My seventh husband was Paco Naranja, internationally celebrated butcher and marmalade artist from Sitiomalo––the seediest, grimiest, most cockroach-infested slum in Seville. A proud man, he had started out selling roadkill from a wheelbarrow he would push from bar to bar, just a scrawny lad amid the uproarious, work-shy drinkers, deafened by their mockery and even dodging fists in the rowdier salons.
It’s sections like this ones where I really found myself “lost in the madness” of the book. A marmalade artist? How do you come up with shit like this???
But, of course, I do have some reserves in recommending the work, so here are the three “Δ”s, or what changes may have improved my experience with the story. One addendum is that these recommendations might extend to all forms of absurdism, as there are certain tics in the prose I’ve started to notice across this entire genre.
Δ This is the deep end of Absurdism, almost flickering back into Dadaism
I’m not opposed to a weird, literary satire, as I found books like DeLillo’s Cosmopolis and Burroughs’ Naked Lunch to be highly readable, if somewhat disturbing, accounts of the post-modern demons of capitalism and drug addiction, respectively. But Pynchon I’ve always bounced off of, and every time I pick up Catch-22 I fall asleep (I also limit Vonnegut to one book every two years, though Slapstick was so terrible I think it’s been over three years since I’ve picked him up again). Am I a person who can accurately judge absurdist works as “good” or “bad”? Can anyone serve as that judge?
I don’t think so.
All I know is that I either get drawn into a story or I get kicked out of it, and about halfway through Lake of Urine, after there is a kind of surprise reveal amidst Emma’s husbands––which I won’t give away here––the book became a slog for the remainder of the read for me. The one highlight is at the end, as things go a bit Annihilation as the rules of society/reality become unhinged “up at the lake,” and I really enjoyed the long section discussing Stitch’s “new laws,” with my favorite example being:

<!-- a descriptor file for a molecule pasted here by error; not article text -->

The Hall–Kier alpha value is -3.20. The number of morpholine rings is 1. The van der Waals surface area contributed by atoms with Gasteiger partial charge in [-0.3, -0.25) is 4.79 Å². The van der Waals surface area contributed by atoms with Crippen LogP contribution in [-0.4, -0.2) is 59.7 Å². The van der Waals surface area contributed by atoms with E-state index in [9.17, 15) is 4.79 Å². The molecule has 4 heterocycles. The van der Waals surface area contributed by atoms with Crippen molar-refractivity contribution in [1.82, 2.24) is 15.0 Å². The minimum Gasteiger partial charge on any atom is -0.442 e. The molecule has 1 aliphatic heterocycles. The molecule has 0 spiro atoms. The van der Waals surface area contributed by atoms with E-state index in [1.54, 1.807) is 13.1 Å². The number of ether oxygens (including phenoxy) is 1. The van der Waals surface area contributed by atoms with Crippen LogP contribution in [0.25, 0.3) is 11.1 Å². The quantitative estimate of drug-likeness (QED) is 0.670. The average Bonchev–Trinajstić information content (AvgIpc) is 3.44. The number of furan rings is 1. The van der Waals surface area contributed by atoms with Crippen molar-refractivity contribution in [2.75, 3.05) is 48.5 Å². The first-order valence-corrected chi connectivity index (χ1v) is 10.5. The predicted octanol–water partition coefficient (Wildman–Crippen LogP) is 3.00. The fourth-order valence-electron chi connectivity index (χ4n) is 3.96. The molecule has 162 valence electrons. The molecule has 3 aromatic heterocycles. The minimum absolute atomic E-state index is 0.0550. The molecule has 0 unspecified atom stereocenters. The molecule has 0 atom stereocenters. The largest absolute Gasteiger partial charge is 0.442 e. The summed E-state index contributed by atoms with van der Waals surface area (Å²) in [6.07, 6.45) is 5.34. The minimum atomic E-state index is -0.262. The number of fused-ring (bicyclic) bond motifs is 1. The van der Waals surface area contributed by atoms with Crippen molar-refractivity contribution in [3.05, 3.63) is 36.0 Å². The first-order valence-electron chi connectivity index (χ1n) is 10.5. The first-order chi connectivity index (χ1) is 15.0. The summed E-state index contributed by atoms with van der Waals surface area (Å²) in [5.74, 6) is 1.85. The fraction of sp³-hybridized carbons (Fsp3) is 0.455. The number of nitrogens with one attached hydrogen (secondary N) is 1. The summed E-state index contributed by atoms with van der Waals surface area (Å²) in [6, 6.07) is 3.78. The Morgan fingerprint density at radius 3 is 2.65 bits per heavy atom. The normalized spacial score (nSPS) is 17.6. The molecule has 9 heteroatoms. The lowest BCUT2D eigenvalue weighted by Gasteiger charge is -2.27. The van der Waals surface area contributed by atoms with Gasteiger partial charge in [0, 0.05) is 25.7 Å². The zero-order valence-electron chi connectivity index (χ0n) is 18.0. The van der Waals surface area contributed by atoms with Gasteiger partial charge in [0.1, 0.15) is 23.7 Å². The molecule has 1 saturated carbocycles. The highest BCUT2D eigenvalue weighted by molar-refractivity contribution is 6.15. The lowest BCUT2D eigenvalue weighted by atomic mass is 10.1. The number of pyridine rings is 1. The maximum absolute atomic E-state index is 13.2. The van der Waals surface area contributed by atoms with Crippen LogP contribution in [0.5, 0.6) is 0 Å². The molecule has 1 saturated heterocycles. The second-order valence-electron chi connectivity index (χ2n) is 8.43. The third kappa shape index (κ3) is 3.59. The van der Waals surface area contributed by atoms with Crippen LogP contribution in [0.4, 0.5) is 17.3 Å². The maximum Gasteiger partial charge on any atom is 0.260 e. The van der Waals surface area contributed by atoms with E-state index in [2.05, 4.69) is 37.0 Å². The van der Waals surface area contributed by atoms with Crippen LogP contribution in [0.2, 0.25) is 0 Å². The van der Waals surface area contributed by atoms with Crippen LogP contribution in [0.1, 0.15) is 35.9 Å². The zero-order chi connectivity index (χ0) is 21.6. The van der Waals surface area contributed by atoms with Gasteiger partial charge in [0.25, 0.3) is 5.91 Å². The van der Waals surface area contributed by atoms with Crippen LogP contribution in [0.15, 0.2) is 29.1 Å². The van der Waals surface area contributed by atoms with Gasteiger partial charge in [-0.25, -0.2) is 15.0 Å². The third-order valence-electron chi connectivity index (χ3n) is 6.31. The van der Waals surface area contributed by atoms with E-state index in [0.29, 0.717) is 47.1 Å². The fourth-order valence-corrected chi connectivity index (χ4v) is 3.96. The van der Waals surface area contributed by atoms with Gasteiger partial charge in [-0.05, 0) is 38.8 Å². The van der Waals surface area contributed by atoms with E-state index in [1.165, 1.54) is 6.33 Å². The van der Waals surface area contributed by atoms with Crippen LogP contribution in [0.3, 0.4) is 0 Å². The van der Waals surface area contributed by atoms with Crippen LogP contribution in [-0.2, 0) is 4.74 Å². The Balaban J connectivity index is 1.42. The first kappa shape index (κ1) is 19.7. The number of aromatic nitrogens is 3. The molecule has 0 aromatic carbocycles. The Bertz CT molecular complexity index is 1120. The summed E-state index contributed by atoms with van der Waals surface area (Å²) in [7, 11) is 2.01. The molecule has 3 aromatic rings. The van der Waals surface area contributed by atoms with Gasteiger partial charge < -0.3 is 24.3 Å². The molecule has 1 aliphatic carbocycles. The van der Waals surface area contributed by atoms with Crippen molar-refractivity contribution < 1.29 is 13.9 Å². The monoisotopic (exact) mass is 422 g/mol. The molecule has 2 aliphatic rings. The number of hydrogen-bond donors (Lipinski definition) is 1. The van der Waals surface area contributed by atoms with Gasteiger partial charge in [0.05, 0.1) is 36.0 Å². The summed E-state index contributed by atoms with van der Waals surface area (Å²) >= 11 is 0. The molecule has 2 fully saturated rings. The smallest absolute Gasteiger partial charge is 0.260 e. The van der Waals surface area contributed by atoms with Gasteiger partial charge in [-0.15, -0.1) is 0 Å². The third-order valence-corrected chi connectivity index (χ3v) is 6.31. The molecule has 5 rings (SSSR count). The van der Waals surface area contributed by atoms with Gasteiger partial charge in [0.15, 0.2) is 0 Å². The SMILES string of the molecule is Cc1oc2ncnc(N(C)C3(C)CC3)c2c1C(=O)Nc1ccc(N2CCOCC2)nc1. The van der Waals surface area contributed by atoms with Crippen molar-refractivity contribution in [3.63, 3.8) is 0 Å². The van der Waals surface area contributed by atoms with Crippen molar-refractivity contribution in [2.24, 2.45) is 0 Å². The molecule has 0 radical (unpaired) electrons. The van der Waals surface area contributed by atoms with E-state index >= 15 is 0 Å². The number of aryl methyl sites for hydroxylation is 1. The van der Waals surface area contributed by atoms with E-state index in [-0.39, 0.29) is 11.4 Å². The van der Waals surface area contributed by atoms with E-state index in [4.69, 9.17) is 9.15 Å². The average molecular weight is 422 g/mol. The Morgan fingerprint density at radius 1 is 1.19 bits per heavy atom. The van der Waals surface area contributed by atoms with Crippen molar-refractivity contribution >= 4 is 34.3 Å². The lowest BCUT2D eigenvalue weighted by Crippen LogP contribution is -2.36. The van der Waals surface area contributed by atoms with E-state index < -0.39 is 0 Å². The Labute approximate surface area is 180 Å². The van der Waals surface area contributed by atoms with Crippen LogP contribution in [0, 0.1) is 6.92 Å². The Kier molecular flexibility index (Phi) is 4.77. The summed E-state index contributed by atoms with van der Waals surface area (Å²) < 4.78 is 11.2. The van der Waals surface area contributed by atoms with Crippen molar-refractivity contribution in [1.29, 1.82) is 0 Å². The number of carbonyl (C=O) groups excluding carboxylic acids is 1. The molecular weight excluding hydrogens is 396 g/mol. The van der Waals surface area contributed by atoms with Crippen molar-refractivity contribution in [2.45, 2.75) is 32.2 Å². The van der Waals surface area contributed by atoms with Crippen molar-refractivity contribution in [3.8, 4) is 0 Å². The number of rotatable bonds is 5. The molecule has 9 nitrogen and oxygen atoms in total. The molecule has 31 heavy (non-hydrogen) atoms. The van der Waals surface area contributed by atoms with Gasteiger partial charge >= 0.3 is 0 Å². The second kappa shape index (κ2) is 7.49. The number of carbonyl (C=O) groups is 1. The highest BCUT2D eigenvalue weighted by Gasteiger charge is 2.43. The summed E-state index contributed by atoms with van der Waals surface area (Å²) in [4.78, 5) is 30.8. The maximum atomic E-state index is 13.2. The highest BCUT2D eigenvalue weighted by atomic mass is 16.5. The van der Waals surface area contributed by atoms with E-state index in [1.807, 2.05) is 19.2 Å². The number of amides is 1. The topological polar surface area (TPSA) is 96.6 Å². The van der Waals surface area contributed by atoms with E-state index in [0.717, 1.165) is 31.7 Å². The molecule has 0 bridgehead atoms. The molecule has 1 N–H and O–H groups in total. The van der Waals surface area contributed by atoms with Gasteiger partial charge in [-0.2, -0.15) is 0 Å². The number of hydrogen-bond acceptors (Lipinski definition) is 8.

“The tick tock of clocks has been fixed to a tock tick.”
This kind of clever wordplay is where I found myself drinking down the text, but those stories of the eight husbands got a bit long-winded for me throughout the middle, as I lost the thread of the Dadaist dream-logic and found myself grasping at nothing.
Δ What’s up with all the lists?
Long lists of apparently random objects seem to plague absurdism. I know the intended affect is to create dissonance in the reader’s brain, but my own reading style always makes me want to skim over them. I think Lake of Urine is using all these lists to make fun of naming systems, whether they be corporate trademarks™, faceless executives, or those used by small European towns in general (Ireland specifically?). Here’s just one of many examples I pulled at random from p.74:
“Even the fields here have names––Pike’s Field and Topley’s Corner, Keene’s Patch and Doughty’s Garden, Doggett’s Bank, Puffer’s Meadow and Chickering’s Plot. Even the older trees have names.”
I think there’s some kind of joke embedded in here I’m not getting. Is Puffer a really funny name in Ireland? Would a reader from Wales be rolling on the floor, laughing uncontrollably at “Chickering’s Plot?” I don’t know. Humor is so cultural, and as a born-and-raised American from a small logging town in the Pacific Northwest, I think a lot of Stitch’s comedy went over my head. Mark Leyner is also a fan of this particular device, so my note here is more of my own critique on the entire genre than this single work.
Δ Nietzsche would love the novel’s early punctuation! Absolutely! Of course!
A smaller nitpick here, but Stitch really doubles down on the exclamation point early on in the prose, so much that I probably would have put the book back on the shelf if I’d run across it at the bookstore. Again, with the genre being absurdism, we can assume he’s trying to show the reader how “excited” Seiler is to be measuring the depth of the mysterious lake, but it’s a bit overboard for my tastes. Fortunately, the books shifts gears after the first section and the prose starts to breathe a little more, and I was able to really hit my stride as a reader with the beginning of Emma’s story.
To wrap up this review, Lake of Urine may have limited appeal here in the United States, but for the kinds of people who enjoy insane narratives that verge into grossness but stay on the literary side of “bizarro” (note: see Rampaging Fuckers of Everything on the Crazy Shitting Planet of the Vomit Atmosphere), this one really hits the mark. Check it out!
And use the bathroom the next time you feel like peeing in the water…
Stay safe this summer,
Note: Why is it that all these satirists are men? Where are the women satirists? I’d wager this erasure is happening along the same lines as other forms of comedy.